14 August 2005


Tonight I started reading St. Augustine's Confessions - it's my second shot at this particular work. Last time I didn't quite make it through before school attacked. I'm glad to start over - I think I'm taking a little more time to really "hear" the musings of this honest, seeking, belatedly godly man this time around. Sometimes I do this "binge-reading" thing and skim right over statements which would otherwise inspire.

Tonight I thought that the most delightful thing about Book I of Confessions is the opening prayer. Augustine begins his book - which is really one long prayer itself - with a prayer that seems to have more questions than statements or requests. Moreover, these are answer-less questions, meant more as wonder-filled praise than confused query. Even this quotation, with less questions than the rest, evokes a sense of worshipful perplexity:

"What are you, then, my God? What are you, I ask, but the Lord God? For who else is lord except the Lord, or who is god if not our God? You are most high, excellent, most powerful, omnipotent, supremely merciful and supremely just, most hidden and yet infinitely present, infinitely beautiful and infinitely strong, steadfast yet elusive, unchanging yourself though you control the change in all things, never new, never old, renewing all things yet wearing down the proud though they know it not; ever active, ever at rest, gathering while knowing no need, supporting and filling and guarding, creating and nurturing and perfecting, seeking although you lack nothing. You love without frenzy, you are jealous yet secure, you regret without sadness, you grow angry yet remain tranquil, you alter your works but never your plan; you take back what you find although you never lost it; you are never in need yet you rejoice in your gains, never avaricious yet you demand profits. You allow us to pay you more than you demand, and so you become our debtor, yet which of us possesses anything that does not already belong to you? You owe us nothing, yet you pay your debts; you write off our debts to you, yet you lose nothing thereby.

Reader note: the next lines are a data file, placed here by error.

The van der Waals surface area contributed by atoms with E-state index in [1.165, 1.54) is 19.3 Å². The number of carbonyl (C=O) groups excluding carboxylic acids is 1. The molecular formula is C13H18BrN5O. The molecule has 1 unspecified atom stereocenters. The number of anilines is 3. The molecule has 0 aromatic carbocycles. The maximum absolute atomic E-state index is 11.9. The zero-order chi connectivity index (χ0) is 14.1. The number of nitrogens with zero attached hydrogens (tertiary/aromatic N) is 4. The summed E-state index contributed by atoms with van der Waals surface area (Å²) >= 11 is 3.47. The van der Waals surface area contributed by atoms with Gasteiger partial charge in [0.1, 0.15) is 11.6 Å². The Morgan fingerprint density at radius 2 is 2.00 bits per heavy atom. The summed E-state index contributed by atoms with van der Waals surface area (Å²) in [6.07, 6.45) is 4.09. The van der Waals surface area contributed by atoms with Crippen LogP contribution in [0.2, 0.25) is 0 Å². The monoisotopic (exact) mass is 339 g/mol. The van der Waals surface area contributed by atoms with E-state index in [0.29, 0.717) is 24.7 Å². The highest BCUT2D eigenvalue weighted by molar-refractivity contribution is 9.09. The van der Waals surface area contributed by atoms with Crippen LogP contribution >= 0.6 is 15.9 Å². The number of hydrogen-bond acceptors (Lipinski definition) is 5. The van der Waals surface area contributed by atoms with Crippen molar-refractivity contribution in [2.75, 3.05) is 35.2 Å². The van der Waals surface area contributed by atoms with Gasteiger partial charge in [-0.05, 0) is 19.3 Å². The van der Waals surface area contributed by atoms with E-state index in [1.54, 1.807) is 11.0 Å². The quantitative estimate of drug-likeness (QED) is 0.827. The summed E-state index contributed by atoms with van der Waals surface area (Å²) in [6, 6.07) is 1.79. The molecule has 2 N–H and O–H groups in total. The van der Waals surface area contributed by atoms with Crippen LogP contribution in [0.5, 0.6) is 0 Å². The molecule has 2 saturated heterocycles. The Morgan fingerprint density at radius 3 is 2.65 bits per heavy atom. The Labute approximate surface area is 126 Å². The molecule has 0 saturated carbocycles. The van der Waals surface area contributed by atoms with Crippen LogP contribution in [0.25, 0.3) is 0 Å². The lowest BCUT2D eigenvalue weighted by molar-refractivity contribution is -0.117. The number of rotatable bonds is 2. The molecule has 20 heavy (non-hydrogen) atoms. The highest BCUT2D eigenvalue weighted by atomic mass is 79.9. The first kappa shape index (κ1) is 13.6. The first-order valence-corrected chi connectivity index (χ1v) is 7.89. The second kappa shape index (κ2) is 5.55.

"After saying all that, what have we said, my God, my life, my holy sweetness? What does anyone who speaks of you really say? Yet woe betide those who fail to speak, while the chatterboxes go on saying nothing."

No comments: